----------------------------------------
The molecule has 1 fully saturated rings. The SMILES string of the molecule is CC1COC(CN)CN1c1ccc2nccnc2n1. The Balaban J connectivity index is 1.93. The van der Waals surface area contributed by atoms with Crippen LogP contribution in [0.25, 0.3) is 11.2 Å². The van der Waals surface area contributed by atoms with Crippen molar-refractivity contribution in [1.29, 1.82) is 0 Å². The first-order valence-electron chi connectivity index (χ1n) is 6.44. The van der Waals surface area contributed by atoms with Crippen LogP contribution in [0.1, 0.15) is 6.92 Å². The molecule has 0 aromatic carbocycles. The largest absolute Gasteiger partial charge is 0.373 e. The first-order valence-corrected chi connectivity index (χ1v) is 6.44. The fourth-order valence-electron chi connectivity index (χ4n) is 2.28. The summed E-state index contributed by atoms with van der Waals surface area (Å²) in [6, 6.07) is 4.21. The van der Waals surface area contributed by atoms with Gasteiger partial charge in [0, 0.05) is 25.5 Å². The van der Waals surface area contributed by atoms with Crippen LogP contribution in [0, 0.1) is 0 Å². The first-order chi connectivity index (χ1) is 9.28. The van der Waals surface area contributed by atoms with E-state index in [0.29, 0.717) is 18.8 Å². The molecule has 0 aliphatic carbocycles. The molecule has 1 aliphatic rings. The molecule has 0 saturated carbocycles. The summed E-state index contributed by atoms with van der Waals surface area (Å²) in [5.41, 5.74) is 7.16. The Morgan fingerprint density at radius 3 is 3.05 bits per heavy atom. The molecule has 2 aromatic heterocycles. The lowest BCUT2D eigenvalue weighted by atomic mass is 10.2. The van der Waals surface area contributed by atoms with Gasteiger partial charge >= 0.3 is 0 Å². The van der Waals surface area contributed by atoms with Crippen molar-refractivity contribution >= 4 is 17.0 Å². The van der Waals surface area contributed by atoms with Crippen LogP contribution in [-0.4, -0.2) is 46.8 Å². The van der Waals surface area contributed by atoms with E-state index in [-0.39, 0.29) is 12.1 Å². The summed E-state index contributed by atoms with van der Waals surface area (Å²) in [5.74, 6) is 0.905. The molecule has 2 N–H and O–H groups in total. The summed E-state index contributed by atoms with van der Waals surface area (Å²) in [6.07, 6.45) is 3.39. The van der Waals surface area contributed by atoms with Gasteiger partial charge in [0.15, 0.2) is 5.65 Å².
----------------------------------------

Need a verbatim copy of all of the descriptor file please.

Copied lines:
The molecule has 1 fully saturated rings. The SMILES string of the molecule is CC1COC(CN)CN1c1ccc2nccnc2n1. The Balaban J connectivity index is 1.93. The van der Waals surface area contributed by atoms with Crippen LogP contribution in [0.25, 0.3) is 11.2 Å². The van der Waals surface area contributed by atoms with Crippen molar-refractivity contribution in [1.29, 1.82) is 0 Å². The first-order valence-electron chi connectivity index (χ1n) is 6.44. The van der Waals surface area contributed by atoms with Crippen LogP contribution in [0.1, 0.15) is 6.92 Å². The molecule has 0 aromatic carbocycles. The largest absolute Gasteiger partial charge is 0.373 e. The first-order valence-corrected chi connectivity index (χ1v) is 6.44. The fourth-order valence-electron chi connectivity index (χ4n) is 2.28. The summed E-state index contributed by atoms with van der Waals surface area (Å²) in [6, 6.07) is 4.21. The van der Waals surface area contributed by atoms with Gasteiger partial charge in [0, 0.05) is 25.5 Å². The van der Waals surface area contributed by atoms with Crippen LogP contribution in [0, 0.1) is 0 Å². The first-order chi connectivity index (χ1) is 9.28. The van der Waals surface area contributed by atoms with E-state index in [0.29, 0.717) is 18.8 Å². The molecule has 0 aliphatic carbocycles. The molecule has 1 aliphatic rings. The molecule has 0 saturated carbocycles. The summed E-state index contributed by atoms with van der Waals surface area (Å²) in [5.41, 5.74) is 7.16. The Morgan fingerprint density at radius 3 is 3.05 bits per heavy atom. The molecule has 2 aromatic heterocycles. The lowest BCUT2D eigenvalue weighted by atomic mass is 10.2. The van der Waals surface area contributed by atoms with Gasteiger partial charge >= 0.3 is 0 Å². The van der Waals surface area contributed by atoms with Crippen molar-refractivity contribution >= 4 is 17.0 Å². The van der Waals surface area contributed by atoms with Crippen LogP contribution in [-0.4, -0.2) is 46.8 Å². The van der Waals surface area contributed by atoms with E-state index in [-0.39, 0.29) is 12.1 Å². The summed E-state index contributed by atoms with van der Waals surface area (Å²) in [5.74, 6) is 0.905. The molecule has 2 N–H and O–H groups in total. The summed E-state index contributed by atoms with van der Waals surface area (Å²) in [6.07, 6.45) is 3.39. The van der Waals surface area contributed by atoms with Gasteiger partial charge in [0.15, 0.2) is 5.65 Å².